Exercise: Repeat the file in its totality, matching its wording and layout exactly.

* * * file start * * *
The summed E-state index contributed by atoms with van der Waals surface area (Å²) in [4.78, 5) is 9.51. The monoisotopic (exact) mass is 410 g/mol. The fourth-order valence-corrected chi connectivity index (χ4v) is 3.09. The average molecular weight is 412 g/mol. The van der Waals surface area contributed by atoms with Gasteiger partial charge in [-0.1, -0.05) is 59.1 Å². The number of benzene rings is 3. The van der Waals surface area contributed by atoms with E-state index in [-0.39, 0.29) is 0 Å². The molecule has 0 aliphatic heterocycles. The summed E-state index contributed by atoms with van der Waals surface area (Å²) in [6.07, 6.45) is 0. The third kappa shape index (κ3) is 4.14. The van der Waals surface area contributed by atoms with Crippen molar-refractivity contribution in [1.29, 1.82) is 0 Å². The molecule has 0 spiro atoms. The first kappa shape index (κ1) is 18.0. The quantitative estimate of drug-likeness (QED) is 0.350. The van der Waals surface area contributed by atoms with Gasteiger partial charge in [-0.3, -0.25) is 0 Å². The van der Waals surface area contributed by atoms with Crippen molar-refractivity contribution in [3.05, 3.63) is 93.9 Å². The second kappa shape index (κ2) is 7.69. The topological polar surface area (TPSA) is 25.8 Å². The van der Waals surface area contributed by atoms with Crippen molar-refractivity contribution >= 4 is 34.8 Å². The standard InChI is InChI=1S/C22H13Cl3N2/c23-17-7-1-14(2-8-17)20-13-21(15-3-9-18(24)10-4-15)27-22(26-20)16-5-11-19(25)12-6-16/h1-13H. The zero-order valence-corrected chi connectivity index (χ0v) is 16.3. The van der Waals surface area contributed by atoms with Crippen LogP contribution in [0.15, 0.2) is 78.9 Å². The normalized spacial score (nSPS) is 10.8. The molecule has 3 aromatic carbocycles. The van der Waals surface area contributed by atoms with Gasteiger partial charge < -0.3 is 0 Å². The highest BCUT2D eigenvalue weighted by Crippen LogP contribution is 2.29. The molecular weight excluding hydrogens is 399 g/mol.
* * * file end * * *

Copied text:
The summed E-state index contributed by atoms with van der Waals surface area (Å²) in [4.78, 5) is 9.51. The monoisotopic (exact) mass is 410 g/mol. The fourth-order valence-corrected chi connectivity index (χ4v) is 3.09. The average molecular weight is 412 g/mol. The van der Waals surface area contributed by atoms with Gasteiger partial charge in [-0.1, -0.05) is 59.1 Å². The number of benzene rings is 3. The van der Waals surface area contributed by atoms with E-state index in [-0.39, 0.29) is 0 Å². The molecule has 0 aliphatic heterocycles. The summed E-state index contributed by atoms with van der Waals surface area (Å²) in [6.07, 6.45) is 0. The third kappa shape index (κ3) is 4.14. The van der Waals surface area contributed by atoms with Crippen molar-refractivity contribution in [1.29, 1.82) is 0 Å². The molecule has 0 spiro atoms. The first kappa shape index (κ1) is 18.0. The quantitative estimate of drug-likeness (QED) is 0.350. The van der Waals surface area contributed by atoms with Gasteiger partial charge in [-0.3, -0.25) is 0 Å². The van der Waals surface area contributed by atoms with Crippen molar-refractivity contribution in [3.05, 3.63) is 93.9 Å². The second kappa shape index (κ2) is 7.69. The topological polar surface area (TPSA) is 25.8 Å². The van der Waals surface area contributed by atoms with Crippen molar-refractivity contribution >= 4 is 34.8 Å². The standard InChI is InChI=1S/C22H13Cl3N2/c23-17-7-1-14(2-8-17)20-13-21(15-3-9-18(24)10-4-15)27-22(26-20)16-5-11-19(25)12-6-16/h1-13H. The zero-order valence-corrected chi connectivity index (χ0v) is 16.3. The van der Waals surface area contributed by atoms with Crippen LogP contribution in [0.15, 0.2) is 78.9 Å². The normalized spacial score (nSPS) is 10.8. The molecule has 3 aromatic carbocycles. The van der Waals surface area contributed by atoms with Gasteiger partial charge < -0.3 is 0 Å². The highest BCUT2D eigenvalue weighted by Crippen LogP contribution is 2.29. The molecular weight excluding hydrogens is 399 g/mol.